By Gilbert Arap Bor: Kapseret, Kenya
More farmers are growing more GM crops than ever before. Most are like me: smallholders in developing countries. My dream is to join their ranks as soon as possible.
Last year, 14 million farmers worldwide planted 330 million acres (134 million hectares) of biotech crops. That’s an increase of 5 percent and 7 percent, respectively. These achievements set new records in both categories, according to a new report from the International Service for the Acquisition of Agri-Biotech Applications (ISAAA).
Unfortunately, my country of Kenya is not home to any of these farmers or acres. This will have to change if we’re going to achieve food security. We’ll need access to the best agricultural technologies available. So will farmers in the rest of Africa as well as across the developing world.
The benefits of biotechnology are obvious: GM crops enable farmers to spend less and produce more. That means more food for more people--and it gives Kenya a fighting chance in its quest to eradicate extreme hunger, a curse that afflicts far too many of my fellow citizens. In 2009 alone, at least 10 million Kenyans faced famine on account of drought instigated food shortages.
Farmers in 25 countries now grow biotech crops. The vast majority are just like me: small-scale growers well removed from the industrial world. Agricultural biotechnology may be associated with wealthy nations such as the United States, where its use is near-universal for cotton, corn, and soybeans. Yet about 90 percent of the farmers who take advantage of genetic improvement work on small plots of land in poor countries.
My own farm is 25 acres, in a district that is Kenya’s leading producer of grain. I used to grow about ten acres of corn, but three or four years ago I scaled back because of declining yields due to pests, a lack of rain, and the rising cost of inputs such as fertilizer, herbicide, and insecticide.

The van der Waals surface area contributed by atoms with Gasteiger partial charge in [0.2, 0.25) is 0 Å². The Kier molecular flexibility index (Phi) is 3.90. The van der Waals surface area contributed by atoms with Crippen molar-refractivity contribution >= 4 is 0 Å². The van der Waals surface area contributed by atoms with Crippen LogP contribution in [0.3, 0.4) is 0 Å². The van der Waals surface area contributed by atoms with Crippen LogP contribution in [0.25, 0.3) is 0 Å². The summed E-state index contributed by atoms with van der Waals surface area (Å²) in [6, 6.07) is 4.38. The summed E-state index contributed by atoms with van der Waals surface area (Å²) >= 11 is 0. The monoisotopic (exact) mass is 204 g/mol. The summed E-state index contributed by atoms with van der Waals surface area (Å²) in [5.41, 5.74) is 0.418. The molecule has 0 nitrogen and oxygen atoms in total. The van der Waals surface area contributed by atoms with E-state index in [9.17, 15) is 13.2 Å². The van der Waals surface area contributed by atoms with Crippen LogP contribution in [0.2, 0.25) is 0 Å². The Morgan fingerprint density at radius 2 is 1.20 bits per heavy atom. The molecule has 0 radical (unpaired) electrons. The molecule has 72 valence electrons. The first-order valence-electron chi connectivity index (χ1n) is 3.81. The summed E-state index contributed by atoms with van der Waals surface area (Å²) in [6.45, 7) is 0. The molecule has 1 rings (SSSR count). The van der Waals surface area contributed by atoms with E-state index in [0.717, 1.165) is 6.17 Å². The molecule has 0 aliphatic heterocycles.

Biotechnology would help on each of these fronts. GM crops require very little land tillage, demand less herbicide and insecticide, and have a higher nitrogen uptake. This represents a considerable savings in cost for farmers, which helps rural economies. Bt has great potential to contribute to welfare growth in developing countries, as farmers are also able to pass on lower prices to consumers.
That’s why so many farmers have adopted biotechnology. Kenya may not have GM crops yet, but the global acreage of GM plantings in 2009 would cover my country more than two times over.
The good news is that ISAAA believes biotechnology will continue to spread. In Sub-Saharan Africa, only Burkina Faso and South Africa have welcomed biotechnology. Yet Kenya, Malawi, Mali, and Uganda may join the Gene Revolution soon.
I don’t see how it could be any other way. Growing populations, water shortages, and climate change will make it untenable for countries to turn their backs on biotechnology. There is a good deal of debate over the definition of agricultural “sustainability.” From my perspective, the word is meaningless if it doesn’t include the expansion of biotechnology.
Within five years, the ISAAA expects at least 20 million farmers in 40 countries to grow close to half a billion acres of biotech crops. It projects significant expansion of biotech cotton, corn, and soybeans in Brazil (which is already a major biotech user), commercialization of Bt cotton in Pakistan (which is not), and the acceptance of golden rice in China, India, Bangladesh, and the Philippines.
Then there’s the next generation of crops, which promise even greater benefits. These will include the ability to fend off additional diseases, flood resistance, improved nitrogen efficiency, and nutritional enhancements. What’s more, biotechnology can help battle drought, which has battered Kenya and exacerbated food shortages for three years in a row.
Despite the incredible promise of biotechnology, we cannot take its acceptance for granted. In Europe, activists have forced agriculture to retreat from its future. Germany once planted biotech crops--not many, but some. Last year, its farmers planted none. Across Europe as a whole, in fact, biotech cultivation was down about 10 percent.
Well-fed Europeans can survive without the benefits of biotechnology, at least for now. The rest of us, however, don’t enjoy the same luxury. Poverty and hunger are real problems--and biotechnology presents a pragmatic solution. I hope the day soon comes when we can use it in Kenya.
Gilbert Arap Bor grows maize, vegetables and dairy cows on a small-scale farm of 25 acres in Kapseret, near Eldoret, Kenya. Mr. Bor is a member of the Truth About Trade & Technology Global Farmer Network. www.truthabouttrade.org